Retirement looks a little different for everyone — and so should the way we save for it. Retirement accounts like 401(k)s and IRAs form the backbone of most people’s retirement savings plans, and many can count on Social Security for some help too.
But those aren’t the only ways to fund your retirement. Here are three lesser-known sources of retirement income you may want to add to your financial plan.
Certain stocks pay dividends to shareholders periodically, usually once per quarter. You may only get a few dollars per share that you own, but if you have a large investment portfolio, these dividends can add up over time.
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If you have a $500,000 portfolio that has a 3% overall dividend yield, that means you’ll earn about $15,000 per year in dividends alone. That can go a long way toward covering your retirement expenses, and it may help you stretch your personal savings even further.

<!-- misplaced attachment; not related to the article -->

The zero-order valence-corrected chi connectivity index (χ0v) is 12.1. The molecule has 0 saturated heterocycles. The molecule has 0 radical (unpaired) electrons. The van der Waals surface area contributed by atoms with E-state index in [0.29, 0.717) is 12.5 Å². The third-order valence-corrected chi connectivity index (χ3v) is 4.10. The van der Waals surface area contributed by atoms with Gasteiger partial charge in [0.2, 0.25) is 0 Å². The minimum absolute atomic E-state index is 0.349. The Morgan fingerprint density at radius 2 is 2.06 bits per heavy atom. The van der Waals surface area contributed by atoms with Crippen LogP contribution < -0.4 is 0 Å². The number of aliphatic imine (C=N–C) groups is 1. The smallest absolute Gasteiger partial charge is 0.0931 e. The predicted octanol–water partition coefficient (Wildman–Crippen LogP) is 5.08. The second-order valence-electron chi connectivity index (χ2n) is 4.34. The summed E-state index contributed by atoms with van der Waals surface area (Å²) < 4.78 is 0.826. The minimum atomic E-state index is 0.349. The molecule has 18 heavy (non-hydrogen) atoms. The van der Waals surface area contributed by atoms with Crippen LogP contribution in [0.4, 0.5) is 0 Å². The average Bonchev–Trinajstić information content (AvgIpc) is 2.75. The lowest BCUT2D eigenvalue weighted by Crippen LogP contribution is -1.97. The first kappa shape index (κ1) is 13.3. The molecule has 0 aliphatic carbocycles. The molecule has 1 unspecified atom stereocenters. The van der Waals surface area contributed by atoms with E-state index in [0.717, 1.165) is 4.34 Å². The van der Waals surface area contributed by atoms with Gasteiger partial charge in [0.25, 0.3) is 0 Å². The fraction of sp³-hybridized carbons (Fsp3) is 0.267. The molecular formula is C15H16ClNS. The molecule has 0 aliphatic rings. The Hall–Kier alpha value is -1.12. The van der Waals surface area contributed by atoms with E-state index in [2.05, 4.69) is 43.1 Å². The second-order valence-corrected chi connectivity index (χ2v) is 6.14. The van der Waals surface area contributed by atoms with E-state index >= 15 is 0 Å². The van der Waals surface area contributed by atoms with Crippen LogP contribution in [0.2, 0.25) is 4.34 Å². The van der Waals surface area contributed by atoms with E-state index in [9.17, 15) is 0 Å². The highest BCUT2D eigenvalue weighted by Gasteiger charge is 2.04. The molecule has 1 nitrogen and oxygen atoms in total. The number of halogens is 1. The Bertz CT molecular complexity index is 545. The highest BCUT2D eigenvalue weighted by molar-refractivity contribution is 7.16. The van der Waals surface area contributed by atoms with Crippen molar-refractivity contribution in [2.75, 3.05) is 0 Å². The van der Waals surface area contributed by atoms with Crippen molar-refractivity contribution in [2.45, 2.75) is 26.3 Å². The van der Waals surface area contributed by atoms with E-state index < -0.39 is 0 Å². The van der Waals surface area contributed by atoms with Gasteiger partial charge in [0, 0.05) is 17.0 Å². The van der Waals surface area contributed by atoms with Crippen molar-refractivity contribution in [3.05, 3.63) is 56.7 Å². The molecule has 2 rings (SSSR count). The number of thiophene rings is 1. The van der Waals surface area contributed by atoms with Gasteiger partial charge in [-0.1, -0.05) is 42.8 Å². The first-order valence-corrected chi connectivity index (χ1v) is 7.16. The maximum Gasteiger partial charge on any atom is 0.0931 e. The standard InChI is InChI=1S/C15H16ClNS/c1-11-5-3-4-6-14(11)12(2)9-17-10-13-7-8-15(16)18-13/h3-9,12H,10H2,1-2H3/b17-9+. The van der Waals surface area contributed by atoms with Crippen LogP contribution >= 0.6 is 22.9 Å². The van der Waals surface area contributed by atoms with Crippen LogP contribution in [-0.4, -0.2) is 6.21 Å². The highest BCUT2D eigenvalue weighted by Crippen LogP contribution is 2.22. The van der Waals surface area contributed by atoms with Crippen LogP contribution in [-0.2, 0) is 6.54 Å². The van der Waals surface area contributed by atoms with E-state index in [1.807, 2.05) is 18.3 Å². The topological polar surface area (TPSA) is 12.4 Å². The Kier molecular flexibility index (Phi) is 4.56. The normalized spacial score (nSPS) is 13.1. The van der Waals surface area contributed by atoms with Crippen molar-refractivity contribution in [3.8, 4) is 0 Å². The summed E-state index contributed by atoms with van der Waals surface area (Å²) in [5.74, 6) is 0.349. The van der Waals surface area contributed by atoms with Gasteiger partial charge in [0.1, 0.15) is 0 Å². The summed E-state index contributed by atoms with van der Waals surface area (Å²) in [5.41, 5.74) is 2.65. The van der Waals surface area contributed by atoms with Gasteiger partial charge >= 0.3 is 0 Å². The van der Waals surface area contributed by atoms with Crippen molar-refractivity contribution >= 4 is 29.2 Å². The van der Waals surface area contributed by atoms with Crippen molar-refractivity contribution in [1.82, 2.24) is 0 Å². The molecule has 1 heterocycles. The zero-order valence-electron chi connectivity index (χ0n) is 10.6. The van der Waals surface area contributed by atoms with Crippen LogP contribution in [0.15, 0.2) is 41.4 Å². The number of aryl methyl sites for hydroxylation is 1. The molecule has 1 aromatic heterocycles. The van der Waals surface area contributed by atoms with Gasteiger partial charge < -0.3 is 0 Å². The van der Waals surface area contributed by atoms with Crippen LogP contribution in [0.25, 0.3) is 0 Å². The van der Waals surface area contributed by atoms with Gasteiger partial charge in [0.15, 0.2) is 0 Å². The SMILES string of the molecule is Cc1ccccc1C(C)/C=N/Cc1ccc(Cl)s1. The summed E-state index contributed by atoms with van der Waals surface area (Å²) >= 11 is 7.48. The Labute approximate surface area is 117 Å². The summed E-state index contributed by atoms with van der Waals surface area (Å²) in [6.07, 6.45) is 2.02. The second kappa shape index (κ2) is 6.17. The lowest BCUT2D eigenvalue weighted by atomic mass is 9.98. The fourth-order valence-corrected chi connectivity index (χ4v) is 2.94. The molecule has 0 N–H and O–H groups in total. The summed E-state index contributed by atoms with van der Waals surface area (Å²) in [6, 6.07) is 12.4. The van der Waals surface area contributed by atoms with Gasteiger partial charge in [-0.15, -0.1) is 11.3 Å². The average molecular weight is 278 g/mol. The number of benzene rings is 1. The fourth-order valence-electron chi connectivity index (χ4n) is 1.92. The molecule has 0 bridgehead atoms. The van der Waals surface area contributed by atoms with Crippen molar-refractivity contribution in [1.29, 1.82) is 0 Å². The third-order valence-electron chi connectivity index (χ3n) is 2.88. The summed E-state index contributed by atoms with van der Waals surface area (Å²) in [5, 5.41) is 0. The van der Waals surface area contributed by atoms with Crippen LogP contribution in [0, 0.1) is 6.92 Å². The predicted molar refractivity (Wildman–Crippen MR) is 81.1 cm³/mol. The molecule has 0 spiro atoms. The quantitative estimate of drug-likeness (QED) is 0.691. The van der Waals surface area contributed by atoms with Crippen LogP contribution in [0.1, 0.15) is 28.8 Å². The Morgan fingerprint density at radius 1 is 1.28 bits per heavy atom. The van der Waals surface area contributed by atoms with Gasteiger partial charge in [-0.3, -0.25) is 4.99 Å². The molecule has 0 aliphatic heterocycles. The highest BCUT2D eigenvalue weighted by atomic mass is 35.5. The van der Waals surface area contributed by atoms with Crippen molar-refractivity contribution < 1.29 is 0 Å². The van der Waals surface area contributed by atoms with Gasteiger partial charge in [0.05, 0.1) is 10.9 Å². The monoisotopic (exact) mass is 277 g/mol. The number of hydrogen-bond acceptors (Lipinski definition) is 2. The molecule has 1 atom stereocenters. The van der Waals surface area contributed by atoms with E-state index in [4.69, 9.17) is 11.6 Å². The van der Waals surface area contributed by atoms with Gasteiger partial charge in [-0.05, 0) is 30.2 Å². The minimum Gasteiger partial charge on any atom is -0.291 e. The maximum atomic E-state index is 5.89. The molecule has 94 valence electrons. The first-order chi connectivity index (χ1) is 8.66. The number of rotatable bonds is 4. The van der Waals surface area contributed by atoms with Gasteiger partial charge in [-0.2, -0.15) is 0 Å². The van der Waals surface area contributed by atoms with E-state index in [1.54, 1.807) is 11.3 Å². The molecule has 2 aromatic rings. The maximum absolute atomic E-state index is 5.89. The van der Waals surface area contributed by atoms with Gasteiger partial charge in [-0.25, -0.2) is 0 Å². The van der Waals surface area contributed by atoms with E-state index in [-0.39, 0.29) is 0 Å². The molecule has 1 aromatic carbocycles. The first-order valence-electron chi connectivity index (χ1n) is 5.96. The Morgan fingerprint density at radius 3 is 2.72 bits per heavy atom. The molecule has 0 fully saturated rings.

You can invest in individual dividend-paying stocks if you’d like. But it might be easier to look for a dividend index fund. These give you instant ownership in many dividend stocks. Spreading your money between multiple companies like this is smart because if a few of your stocks have to cut their dividends during difficult times, you’ll have others to pick up the slack.
2. Health savings account
You can stash savings in a health savings account (HSA) if you have a high-deductible health insurance plan. That’s one with a deductible of $1,400 or more for an individual or $2,800 or more for a family. Your HSA contributions reduce your taxable income for the year, just like traditional IRA contributions, and you won’t owe taxes on these funds at all if you spend them on medical expenses.
But if you’re hoping to use your HSA for retirement savings, try to avoid early withdrawals whenever possible. Look for a provider that will enable you to invest your HSA funds and leave them to grow until you turn at least 65. After this age, you can make nonmedical withdrawals, though you’ll owe taxes on these. And if you make a nonmedical withdrawal when you’re under 65, you’ll face a 20% penalty on top of taxes.
Individuals may contribute up to $3,650 to an HSA in 2022, while families can contribute up to $7,300. If you’re 55 or older, you can add an extra $1,000 to these limits. Those planning to make an HSA part of their retirement plan should keep an eye on these limits over time. …….